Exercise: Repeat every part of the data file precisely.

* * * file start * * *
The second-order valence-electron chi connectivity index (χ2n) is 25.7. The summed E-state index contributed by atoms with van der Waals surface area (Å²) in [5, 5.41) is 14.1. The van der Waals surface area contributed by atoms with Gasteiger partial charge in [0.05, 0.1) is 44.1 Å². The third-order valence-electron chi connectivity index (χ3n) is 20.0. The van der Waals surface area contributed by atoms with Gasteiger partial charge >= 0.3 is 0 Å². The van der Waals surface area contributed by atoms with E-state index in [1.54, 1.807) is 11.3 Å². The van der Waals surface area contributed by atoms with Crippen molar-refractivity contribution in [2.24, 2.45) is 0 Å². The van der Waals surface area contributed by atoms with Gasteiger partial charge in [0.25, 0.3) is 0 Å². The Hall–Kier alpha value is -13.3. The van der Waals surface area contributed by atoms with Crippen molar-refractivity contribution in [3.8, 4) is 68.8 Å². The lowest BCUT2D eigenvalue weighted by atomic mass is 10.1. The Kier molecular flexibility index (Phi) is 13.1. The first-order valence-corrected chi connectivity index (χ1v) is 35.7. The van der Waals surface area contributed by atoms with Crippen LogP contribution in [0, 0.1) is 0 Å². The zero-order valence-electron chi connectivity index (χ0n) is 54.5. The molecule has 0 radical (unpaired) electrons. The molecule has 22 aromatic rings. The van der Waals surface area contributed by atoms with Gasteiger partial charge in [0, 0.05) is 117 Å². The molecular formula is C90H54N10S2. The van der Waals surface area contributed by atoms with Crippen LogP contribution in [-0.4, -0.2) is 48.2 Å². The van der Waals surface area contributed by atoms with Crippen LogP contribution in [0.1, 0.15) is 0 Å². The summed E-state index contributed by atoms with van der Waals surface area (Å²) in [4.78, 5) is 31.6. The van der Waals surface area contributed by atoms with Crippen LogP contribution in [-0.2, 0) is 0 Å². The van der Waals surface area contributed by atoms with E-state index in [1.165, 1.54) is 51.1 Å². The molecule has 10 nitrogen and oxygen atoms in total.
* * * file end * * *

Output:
The second-order valence-electron chi connectivity index (χ2n) is 25.7. The summed E-state index contributed by atoms with van der Waals surface area (Å²) in [5, 5.41) is 14.1. The van der Waals surface area contributed by atoms with Gasteiger partial charge in [0.05, 0.1) is 44.1 Å². The third-order valence-electron chi connectivity index (χ3n) is 20.0. The van der Waals surface area contributed by atoms with Gasteiger partial charge >= 0.3 is 0 Å². The van der Waals surface area contributed by atoms with E-state index in [1.54, 1.807) is 11.3 Å². The van der Waals surface area contributed by atoms with Crippen molar-refractivity contribution in [2.24, 2.45) is 0 Å². The van der Waals surface area contributed by atoms with Gasteiger partial charge in [0.25, 0.3) is 0 Å². The Hall–Kier alpha value is -13.3. The van der Waals surface area contributed by atoms with Crippen molar-refractivity contribution in [3.8, 4) is 68.8 Å². The lowest BCUT2D eigenvalue weighted by atomic mass is 10.1. The Kier molecular flexibility index (Phi) is 13.1. The first-order valence-corrected chi connectivity index (χ1v) is 35.7. The van der Waals surface area contributed by atoms with Crippen LogP contribution in [0, 0.1) is 0 Å². The zero-order valence-electron chi connectivity index (χ0n) is 54.5. The molecule has 0 radical (unpaired) electrons. The molecule has 22 aromatic rings. The van der Waals surface area contributed by atoms with Gasteiger partial charge in [0, 0.05) is 117 Å². The molecular formula is C90H54N10S2. The van der Waals surface area contributed by atoms with Crippen LogP contribution in [-0.4, -0.2) is 48.2 Å². The van der Waals surface area contributed by atoms with Crippen LogP contribution in [0.1, 0.15) is 0 Å². The summed E-state index contributed by atoms with van der Waals surface area (Å²) in [4.78, 5) is 31.6. The van der Waals surface area contributed by atoms with Crippen LogP contribution in [-0.2, 0) is 0 Å². The van der Waals surface area contributed by atoms with E-state index in [1.165, 1.54) is 51.1 Å². The molecule has 10 nitrogen and oxygen atoms in total.